For the price of admission, Natrona County may be able to save money by making its buildings more energy efficient, a representative of a Denver-based company said Tuesday.
“The obligation is you give us access to your facilities, you give us access to your utility bills,” David Stout told the county commissioners at their work session.
“In return, I would bring my engineers up and look at the facilities and we would put together a utility bill analysis and put together solution ideas,” Stout said.
This “decision schedule” drawn up by his company, Ennovate Corp., would mark the first step toward developing a feasibility study, proposal and an investment-grade audit to assess buildings and energy savings.
That audit would then be used to work with the Wyoming Energy Conservation Improvement Program through the Wyoming Business Council, which works with the state energy program.
The Legislature in 2007 created WYECIP, which went dormant and was relaunched in July, Stout said.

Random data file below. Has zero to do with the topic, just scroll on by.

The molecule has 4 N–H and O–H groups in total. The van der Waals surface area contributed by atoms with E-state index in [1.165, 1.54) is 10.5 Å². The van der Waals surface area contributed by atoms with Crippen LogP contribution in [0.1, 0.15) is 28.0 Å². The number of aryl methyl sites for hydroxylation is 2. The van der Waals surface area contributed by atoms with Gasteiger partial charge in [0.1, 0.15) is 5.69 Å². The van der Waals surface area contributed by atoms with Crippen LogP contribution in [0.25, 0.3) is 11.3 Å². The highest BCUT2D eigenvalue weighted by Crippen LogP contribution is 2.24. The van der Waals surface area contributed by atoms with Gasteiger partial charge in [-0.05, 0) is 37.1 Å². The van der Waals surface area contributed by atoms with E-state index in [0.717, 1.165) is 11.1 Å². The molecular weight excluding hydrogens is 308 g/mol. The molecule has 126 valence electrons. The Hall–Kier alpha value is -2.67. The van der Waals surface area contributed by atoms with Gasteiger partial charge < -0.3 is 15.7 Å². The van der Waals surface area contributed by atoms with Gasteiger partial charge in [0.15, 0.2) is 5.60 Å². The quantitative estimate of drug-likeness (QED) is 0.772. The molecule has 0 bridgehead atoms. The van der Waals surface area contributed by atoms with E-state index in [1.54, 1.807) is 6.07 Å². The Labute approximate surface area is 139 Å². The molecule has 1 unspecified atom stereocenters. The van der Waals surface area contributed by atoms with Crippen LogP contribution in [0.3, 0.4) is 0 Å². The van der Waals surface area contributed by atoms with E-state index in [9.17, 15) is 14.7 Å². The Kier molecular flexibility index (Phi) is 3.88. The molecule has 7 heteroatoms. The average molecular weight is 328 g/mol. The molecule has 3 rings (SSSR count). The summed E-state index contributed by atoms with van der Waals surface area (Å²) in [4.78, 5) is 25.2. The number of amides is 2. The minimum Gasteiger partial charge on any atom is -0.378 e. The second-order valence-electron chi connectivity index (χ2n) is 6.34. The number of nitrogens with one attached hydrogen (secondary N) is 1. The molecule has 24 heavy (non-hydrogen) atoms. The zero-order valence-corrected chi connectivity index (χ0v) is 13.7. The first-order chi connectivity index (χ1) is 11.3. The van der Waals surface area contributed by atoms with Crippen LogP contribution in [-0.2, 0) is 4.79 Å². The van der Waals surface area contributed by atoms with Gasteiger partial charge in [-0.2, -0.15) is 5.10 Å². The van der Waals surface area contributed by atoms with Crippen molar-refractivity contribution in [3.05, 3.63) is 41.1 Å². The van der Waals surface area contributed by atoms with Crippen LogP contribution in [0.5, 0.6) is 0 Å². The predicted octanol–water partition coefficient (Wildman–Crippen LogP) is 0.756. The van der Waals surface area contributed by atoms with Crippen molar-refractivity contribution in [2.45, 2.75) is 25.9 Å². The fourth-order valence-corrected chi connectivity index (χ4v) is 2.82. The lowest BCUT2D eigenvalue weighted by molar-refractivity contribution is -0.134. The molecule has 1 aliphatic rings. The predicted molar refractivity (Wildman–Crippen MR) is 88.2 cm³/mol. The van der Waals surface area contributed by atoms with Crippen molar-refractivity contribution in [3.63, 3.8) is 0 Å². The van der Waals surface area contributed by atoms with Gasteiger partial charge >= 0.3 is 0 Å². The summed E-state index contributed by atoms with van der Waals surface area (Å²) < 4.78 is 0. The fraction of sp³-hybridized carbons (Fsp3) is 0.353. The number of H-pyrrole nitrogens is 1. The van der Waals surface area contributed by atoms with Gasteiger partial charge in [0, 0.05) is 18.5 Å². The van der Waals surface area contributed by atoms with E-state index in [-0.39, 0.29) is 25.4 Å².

He’s promoting both his company and the program, which can help local governments and school districts by assisting with the investment-grade audits, he said.
This program allows local governments and school districts to improve their buildings without issuing bonds or raising taxes, because the long-term savings cover costs, Stout said.
Improvements can range from caulk around the doors and windows to replacing lighting to heating, air conditioning and ventilation improvements, he said.
Commission Chairman Ed Opella said the county redid its lighting a few years ago.
Stout said lighting upgrades represent a fairly easy way to increase energy efficiency, because of rebate programs. “Lighting is typically low-hanging fruit.”
Opella said the Townsend Justice Center, which opened two years ago, was outfitted with the best available equipment in heating and windows.
But the Townsend has racked up large electric bills, Commissioner Rob Hendry noted.
Stout responded that equipment alone isn’t enough.
“The newer buildings, there’s all this state-of-the-art stuff that’s put in them, but if you don’t actually tweak it and make adjustments to it, it will be very costly,” he said.
National energy-related companies such as Johnson Controls and Trane have their own energy efficiency products, but Ennovate is an energy engineering company, Stout said. “We’re not selling a product, but selling a service.”
Those companies also take on multimillion dollar projects and may not be suited to serving Wyoming’s rural communities, he said.
Ennovate has been in discussions or entered arrangements with Park and Campbell counties, Cody, Gillette, Lusk and Jackson. It also is working with hospitals and recreation centers, Stout said.